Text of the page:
▲ Wet-in-Dry comparison


Painting wet-on-wet the colors will spread into one another, producing soft edges and blending, whereas painting wet-on-dry produces sharp edges to shapes. Knowledge of these two techniques can also help prevent you from being frustrated by the paint not doing what you expect. If you want sharp edges to what you're painting, then any paint already put down on the paper must be dry before you paint another shape. If it is completely dry, then the shape will stay exactly as you'd painted it. If it isn't completely dry, the new layer will diffuse into the first.


Connected by taho





Wonderful watercolor tutorials to see



Watercoloring tips by dodostad  Watercolor bleeds notes by StevenLipton   Watercolor tutorial 2 by emperpep 

Wet-in-wet watercolor technique

Wet-on-dry and We-on-wet








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Traditional Art Tutorials on DeviantArt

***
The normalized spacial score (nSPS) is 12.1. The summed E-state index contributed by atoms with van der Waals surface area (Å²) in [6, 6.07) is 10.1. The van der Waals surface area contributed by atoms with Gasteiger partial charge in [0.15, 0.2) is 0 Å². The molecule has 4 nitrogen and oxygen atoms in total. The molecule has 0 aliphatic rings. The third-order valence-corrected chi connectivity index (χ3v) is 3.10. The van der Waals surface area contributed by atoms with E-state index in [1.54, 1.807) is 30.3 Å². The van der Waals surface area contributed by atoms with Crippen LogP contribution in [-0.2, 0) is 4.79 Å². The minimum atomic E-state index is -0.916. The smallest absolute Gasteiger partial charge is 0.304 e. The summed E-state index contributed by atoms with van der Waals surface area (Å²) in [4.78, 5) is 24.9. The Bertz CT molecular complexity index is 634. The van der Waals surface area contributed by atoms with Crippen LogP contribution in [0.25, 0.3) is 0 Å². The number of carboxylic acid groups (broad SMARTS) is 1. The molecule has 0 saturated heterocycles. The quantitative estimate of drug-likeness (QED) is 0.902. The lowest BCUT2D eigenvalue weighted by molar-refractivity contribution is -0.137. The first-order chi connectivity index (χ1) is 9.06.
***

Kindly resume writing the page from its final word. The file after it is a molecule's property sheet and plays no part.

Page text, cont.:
A lot of people want to learn to draw and paint better but they just don't know where to start. You don't need an expensive art course to learn and progress, sometimes the answers are not far away. On DeviantArt, artists not only share their artworks but many of them are willing to share their working secrets, they create tutorials and FAQ journals or simply answer to your notes if you ask them. When you know what you want to improve, searching for a good tip gets even easier.

:frail:




ANATOMY tutorials

Nose Topography by aaronverzatt   Drawing Eyes Tutorial by satchelsbag

Portraiture-The Mouth by aaronverzatt Eye Anatomy Map by aaronverzatt


COLOR tutorials

 Natural Color Palette by TimBeard
Tutorial : Pencil color (basic) by rikurikuri  Color Theory Crash Course by pronouncedyou  Practical Colors Tutorial by KelliRoos Color theory 101 by death-g-reaper


TECHNIQUES tutorials

Watercolor Effects by CyprinusFox Watercolor Tutorial [Techniques + Flowers] by Ze-RoFruits Butterfly Tutorial by Siluan Watercolor Tutorial English by Yenni-Vu Color Pencil Tutorial by Verlisaerys
 


WALKTHROUGH

Watercolor eyes in flesh tone tutorial by jane-beata Jack Preview by AuroraWienhold Walkthrough - Ozelot in watercolor by LittleMissRaven




Do you have a favorite traditional art tutorial on DeviantArt? Share it with us!


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Hello everyone Hi!

Welcome to our Traditional Art Week (June 9th - 15th)